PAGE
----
The commission is considering Northwind Racing as the potential owner of Rosecroft. The Northwind principals are Mark Ricigliano, a Maryland businessman and Rosecroft veterinarian, who owns 10%, and Greenwod Racing, which owns 90%. Greenwood owns Philadelphia Park and six off-track betting parlors in Pennsylvania, as well as Atlantic City Race Course and half of Freehold Raceway in New Jersey.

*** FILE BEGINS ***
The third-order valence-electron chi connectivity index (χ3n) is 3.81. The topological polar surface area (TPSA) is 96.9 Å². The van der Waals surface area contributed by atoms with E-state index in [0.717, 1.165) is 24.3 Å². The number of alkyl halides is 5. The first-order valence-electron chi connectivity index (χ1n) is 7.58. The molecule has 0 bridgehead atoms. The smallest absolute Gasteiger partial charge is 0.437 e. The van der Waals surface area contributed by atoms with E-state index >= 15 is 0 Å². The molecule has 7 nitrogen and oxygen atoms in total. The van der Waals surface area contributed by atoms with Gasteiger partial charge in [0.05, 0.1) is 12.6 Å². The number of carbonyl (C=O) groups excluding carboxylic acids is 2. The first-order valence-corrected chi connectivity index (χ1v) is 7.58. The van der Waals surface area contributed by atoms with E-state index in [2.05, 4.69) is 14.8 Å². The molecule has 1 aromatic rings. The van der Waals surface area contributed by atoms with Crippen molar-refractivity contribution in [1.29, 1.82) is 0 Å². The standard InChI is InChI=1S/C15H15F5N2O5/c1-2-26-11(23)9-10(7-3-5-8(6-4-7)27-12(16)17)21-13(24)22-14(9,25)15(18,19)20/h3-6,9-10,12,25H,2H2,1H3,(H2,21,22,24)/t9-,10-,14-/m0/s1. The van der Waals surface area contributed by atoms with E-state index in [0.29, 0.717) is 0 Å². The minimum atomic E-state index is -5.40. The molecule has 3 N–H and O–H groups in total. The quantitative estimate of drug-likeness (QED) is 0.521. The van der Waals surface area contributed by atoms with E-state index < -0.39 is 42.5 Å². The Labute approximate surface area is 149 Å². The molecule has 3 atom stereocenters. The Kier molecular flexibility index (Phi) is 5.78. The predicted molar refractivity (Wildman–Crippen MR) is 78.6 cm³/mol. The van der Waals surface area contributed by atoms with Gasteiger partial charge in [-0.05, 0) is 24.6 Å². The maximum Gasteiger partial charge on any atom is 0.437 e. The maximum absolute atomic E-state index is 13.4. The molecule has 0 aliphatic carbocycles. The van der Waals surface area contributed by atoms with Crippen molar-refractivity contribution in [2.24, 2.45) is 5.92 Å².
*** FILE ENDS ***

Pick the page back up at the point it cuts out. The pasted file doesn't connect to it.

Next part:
The Maryland Racing Commission adjourned April 21 after two days of hearings without resolving the ownership issue at Rosecroft Raceway or the simulcasting dispute between the Thoroughbred and Standardbred industries.The commission won't decide until it meets again in May whether Northwind Racing is an acceptable buyer for Rosecroft, the struggling harness track in southern Maryland. The panel has set aside two more days--May 11 and 12--to hear scheduled testimony. Management at Rosecroft had hoped for a quick decision on ownership so it could tackle a major financial crisis.With ownership still uncertain, layoffs of 100 to 125 workers are possible within two weeks.Meanwhile, the simulcast dispute continues between the Thoroughbred and Standardbred sides. Pimlico Race Course and Laurel Park are now closed at night, and Rosecroft is accepting bets only on harness races. Representatives of both sides plan to meet quickly to try to resolve the conflict.The fight is over simulcast revenue. The current and prospective owners of Rosecroft, as well as the affiliated horsemen and breeders, want to accept bets on Thoroughbred races from around the country without having to compensate the state's Thoroughbred interests. They claim a "free-market" approach is the only way their track can survive and the state's racing industry can grow.Thoroughbred interests vehemently oppose that claim and say Rosecroft's plan would deprive Thoroughbred interests of $6.5 million a year. In protest, they pulled the plug on Thoroughbred simulcasts at Rosecroft as of April 19 and began closing Pimlico and Laurel at night. Maryland law says that in a dispute over simulcasting, the Standardbred side can shut down the Thoroughbred tracks after 6:15 p.m.The dispute is an old one. It lay dormant for four years as the two sides operated under a revenue-sharing agreement in which betting revenue was divided 80% to the Thoroughbred side and 20% to the Standardbred side. The agreement expired March 31.